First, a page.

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Prognosis for myeloma

We're here for you if you want to talk

0808 2080 888

[email protected]

After you’ve been diagnosed with myeloma, you may want to know more about your prognosis − what's likely to happen in the future.

"Everybody's an individual. You may hear a story about somebody else with myeloma, but it doesn't have to be your story. Your story will be different."

Linda, diagnosed with myeloma in 2021

Read Linda's story about facing the stigma of a blood cancer diagnosis.

Linda, who is living with myeloma

Myeloma, relapse and remission

Myeloma is a blood cancer that follows a relapsing-remitting pattern. That means people with myeloma generally have treatment followed by a period of remission (or a stable phase), where there’s little or no sign of myeloma left. This is almost always followed by a relapse, where the disease comes back and treatment starts again.

Most people with myeloma say it’s reassuring to know that it is a treatable disease, even though it can’t be cured yet. They also find it reassuring to know there are so many different treatments available, and the hope of more around the corner.

Treatment for myeloma aims to get you into remission and keep you there as long as possible. But it’s very hard to predict how long someone will stay in remission and it varies between several months and several years.

Where you can find out more

We have general information about things that might affect your prognosis, but bear in mind that everyone is different.

If you come across statistics about myeloma, these will be very general and won’t reflect what will happen to you.

If you want to know more about your personal prognosis, ask your hospital team. They will be able to talk to you about your personal level of risk, but it’s impossible to predict what will happen to an individual person. So while it will be helpful to talk to them, you may not get definitive answers to all your questions.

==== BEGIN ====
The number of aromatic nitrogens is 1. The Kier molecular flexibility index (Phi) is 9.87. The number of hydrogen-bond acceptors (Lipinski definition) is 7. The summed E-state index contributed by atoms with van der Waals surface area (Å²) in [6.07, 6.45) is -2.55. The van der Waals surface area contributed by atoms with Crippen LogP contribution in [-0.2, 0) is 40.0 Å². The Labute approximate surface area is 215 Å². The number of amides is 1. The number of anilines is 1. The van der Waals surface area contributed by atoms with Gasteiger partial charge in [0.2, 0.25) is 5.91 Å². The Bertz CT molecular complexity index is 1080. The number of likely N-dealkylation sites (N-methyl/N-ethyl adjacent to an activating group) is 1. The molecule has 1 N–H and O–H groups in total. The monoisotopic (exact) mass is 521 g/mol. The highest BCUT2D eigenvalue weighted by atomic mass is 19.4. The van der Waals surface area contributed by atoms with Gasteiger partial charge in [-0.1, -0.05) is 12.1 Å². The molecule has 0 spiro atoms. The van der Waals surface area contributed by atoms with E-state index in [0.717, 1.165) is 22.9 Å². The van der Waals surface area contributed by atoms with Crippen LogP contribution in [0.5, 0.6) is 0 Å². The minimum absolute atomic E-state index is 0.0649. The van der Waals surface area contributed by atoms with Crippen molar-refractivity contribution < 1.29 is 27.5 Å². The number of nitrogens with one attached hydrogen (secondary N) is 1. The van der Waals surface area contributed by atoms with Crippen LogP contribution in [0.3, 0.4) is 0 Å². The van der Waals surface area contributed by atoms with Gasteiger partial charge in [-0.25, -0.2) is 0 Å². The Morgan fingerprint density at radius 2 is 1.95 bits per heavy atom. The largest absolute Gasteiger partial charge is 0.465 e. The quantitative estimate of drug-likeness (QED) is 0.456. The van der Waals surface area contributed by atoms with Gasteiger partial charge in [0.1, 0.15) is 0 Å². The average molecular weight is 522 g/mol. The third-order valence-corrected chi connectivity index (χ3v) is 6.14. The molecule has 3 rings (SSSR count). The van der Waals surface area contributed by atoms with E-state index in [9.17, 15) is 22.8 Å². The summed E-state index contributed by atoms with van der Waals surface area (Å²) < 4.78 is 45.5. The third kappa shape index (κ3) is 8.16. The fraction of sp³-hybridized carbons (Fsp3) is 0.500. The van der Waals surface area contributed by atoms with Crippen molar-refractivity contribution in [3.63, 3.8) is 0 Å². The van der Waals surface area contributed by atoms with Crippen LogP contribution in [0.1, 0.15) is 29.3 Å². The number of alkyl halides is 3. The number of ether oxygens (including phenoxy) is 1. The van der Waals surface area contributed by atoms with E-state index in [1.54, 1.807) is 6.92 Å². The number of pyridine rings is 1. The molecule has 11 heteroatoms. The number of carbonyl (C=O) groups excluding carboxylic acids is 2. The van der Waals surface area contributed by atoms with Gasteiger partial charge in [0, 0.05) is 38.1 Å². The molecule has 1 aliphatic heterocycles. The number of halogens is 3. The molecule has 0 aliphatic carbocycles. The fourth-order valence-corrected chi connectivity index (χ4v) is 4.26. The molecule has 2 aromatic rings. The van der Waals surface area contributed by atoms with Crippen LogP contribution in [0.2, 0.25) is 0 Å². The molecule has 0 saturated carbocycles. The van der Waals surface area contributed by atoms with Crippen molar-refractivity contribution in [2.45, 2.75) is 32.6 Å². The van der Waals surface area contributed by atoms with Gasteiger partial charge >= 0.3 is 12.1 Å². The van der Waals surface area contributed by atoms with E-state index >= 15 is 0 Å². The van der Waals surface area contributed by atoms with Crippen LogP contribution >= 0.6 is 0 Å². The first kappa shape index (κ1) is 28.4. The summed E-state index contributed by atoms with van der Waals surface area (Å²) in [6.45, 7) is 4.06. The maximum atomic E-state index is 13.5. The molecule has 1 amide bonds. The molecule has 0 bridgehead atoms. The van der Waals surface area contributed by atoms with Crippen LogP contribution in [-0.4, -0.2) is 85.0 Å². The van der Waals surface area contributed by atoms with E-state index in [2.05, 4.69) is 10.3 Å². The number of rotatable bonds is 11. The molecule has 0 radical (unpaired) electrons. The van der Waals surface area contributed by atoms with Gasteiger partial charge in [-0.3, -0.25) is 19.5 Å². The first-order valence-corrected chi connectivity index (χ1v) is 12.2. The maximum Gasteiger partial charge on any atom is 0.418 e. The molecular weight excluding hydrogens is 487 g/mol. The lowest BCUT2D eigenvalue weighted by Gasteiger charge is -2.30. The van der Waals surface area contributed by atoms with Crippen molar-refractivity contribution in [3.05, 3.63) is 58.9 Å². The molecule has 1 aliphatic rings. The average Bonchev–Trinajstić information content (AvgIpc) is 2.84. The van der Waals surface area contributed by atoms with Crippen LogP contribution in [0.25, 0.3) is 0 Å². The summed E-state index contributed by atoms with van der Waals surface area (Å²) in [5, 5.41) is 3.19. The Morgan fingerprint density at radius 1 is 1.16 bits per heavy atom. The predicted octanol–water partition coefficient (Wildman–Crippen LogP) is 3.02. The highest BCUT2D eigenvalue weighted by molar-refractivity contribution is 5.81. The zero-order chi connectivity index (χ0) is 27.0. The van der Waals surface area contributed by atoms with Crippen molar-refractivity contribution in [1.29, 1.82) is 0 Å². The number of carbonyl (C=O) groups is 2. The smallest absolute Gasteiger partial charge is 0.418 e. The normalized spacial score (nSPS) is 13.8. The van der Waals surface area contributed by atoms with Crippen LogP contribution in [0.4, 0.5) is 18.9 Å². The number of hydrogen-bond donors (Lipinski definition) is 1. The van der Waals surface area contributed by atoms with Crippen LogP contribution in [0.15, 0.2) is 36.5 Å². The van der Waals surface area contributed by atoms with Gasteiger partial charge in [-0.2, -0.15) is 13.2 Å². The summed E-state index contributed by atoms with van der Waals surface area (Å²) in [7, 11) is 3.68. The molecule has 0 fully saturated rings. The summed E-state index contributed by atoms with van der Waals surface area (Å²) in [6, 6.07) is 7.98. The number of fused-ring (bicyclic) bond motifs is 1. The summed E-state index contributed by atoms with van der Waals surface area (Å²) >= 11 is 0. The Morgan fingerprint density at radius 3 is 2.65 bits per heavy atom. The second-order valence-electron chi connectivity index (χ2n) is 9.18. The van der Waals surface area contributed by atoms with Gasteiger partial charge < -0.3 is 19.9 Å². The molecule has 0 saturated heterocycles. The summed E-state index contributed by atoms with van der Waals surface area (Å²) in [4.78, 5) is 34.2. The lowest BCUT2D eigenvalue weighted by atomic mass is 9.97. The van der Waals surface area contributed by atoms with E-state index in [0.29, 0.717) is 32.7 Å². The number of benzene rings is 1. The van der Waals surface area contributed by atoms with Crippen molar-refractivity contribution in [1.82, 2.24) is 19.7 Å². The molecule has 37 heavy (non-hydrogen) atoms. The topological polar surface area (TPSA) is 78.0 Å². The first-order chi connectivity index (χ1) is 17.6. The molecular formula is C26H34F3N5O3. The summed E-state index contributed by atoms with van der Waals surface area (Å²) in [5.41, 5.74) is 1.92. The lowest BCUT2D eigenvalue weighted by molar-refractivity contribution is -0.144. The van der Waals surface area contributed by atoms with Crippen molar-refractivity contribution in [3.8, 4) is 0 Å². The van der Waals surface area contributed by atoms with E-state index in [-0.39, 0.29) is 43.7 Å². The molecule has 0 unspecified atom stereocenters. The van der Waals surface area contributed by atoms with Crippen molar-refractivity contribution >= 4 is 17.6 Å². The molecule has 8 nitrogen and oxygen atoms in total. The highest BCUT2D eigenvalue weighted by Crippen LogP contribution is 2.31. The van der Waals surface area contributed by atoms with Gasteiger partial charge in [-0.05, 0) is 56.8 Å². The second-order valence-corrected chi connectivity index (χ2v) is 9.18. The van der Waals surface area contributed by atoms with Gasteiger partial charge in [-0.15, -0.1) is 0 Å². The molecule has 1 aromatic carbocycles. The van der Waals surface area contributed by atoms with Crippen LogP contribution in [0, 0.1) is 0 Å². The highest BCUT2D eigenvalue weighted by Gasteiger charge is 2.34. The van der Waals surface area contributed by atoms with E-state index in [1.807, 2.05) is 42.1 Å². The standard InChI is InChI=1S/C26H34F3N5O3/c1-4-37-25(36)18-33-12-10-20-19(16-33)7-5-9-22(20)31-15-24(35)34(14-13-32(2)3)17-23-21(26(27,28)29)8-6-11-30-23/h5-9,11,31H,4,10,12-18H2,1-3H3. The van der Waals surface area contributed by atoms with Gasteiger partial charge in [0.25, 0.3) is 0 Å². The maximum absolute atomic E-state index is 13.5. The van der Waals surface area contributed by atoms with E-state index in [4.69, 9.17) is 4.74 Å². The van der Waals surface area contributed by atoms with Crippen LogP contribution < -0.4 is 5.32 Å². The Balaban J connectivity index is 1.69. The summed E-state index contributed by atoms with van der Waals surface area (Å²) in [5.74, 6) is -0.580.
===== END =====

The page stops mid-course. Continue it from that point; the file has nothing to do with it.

Some people don’t want to discuss their prognosis, and that’s absolutely fine. It’s up to you whether you discuss it with your hospital team and what questions you ask.

"We're positive because there's lots of treatments, and there's always new treatments coming up. And the development is so fast. In five years, who knows what might be out there."

Mart, diagnosed with myeloma in 2020

Read about our research to understand myeloma work towards a cure.

Mart and Kayleigh on a country walk in winter time

Emotional support

Living with a disease that is likely to relapse can be tough emotionally, particularly around the time of check-ups. You may find it helps to talk about it from time to time.

Our Support Service is here to listen to your concerns about your diagnosis and treatment, how it’s affecting your life and those around you. You don’t need a particular reason to contact us, just let us know how you’re feeling.

You may also want to visit our online community forum and connect with people with myeloma and other blood cancers.

Our myeloma research

Our research in myeloma over many years has helped pioneer new treatments and improve existing ones. Read about our research impact on myeloma.

A woman takes a call on a headset as she works from home, looking at the computer in front of her. She's seated at a leather office chair with a filing cabinet and window behind her.

Worried or have questions about prognosis?

We can talk you through it and support you to have conversations with your doctor.

Support for you